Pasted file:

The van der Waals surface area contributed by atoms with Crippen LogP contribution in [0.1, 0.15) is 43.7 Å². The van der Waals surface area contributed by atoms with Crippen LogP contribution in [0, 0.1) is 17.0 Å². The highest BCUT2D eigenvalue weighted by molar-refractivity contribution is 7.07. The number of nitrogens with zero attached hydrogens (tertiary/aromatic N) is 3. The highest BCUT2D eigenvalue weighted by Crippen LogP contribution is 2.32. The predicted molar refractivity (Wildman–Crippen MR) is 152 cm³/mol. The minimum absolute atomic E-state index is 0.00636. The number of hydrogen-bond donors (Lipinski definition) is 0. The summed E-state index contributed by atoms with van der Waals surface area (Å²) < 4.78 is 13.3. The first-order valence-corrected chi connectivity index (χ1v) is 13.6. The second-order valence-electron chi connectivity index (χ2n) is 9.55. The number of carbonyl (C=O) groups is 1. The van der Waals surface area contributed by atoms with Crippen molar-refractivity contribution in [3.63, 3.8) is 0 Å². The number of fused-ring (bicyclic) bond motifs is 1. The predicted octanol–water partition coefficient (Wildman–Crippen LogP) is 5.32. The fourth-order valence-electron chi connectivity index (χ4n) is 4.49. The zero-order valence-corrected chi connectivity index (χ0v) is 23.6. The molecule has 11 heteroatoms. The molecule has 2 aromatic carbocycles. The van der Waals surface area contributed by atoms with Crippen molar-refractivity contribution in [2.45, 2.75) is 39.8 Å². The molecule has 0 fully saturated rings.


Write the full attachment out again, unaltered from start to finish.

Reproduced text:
The van der Waals surface area contributed by atoms with Crippen LogP contribution in [0.1, 0.15) is 43.7 Å². The van der Waals surface area contributed by atoms with Crippen LogP contribution in [0, 0.1) is 17.0 Å². The highest BCUT2D eigenvalue weighted by molar-refractivity contribution is 7.07. The number of nitrogens with zero attached hydrogens (tertiary/aromatic N) is 3. The highest BCUT2D eigenvalue weighted by Crippen LogP contribution is 2.32. The predicted molar refractivity (Wildman–Crippen MR) is 152 cm³/mol. The minimum absolute atomic E-state index is 0.00636. The number of hydrogen-bond donors (Lipinski definition) is 0. The summed E-state index contributed by atoms with van der Waals surface area (Å²) < 4.78 is 13.3. The first-order valence-corrected chi connectivity index (χ1v) is 13.6. The second-order valence-electron chi connectivity index (χ2n) is 9.55. The number of carbonyl (C=O) groups is 1. The van der Waals surface area contributed by atoms with Crippen molar-refractivity contribution in [3.63, 3.8) is 0 Å². The number of fused-ring (bicyclic) bond motifs is 1. The predicted octanol–water partition coefficient (Wildman–Crippen LogP) is 5.32. The fourth-order valence-electron chi connectivity index (χ4n) is 4.49. The zero-order valence-corrected chi connectivity index (χ0v) is 23.6. The molecule has 11 heteroatoms. The molecule has 2 aromatic carbocycles. The van der Waals surface area contributed by atoms with Crippen molar-refractivity contribution in [2.45, 2.75) is 39.8 Å². The molecule has 0 fully saturated rings.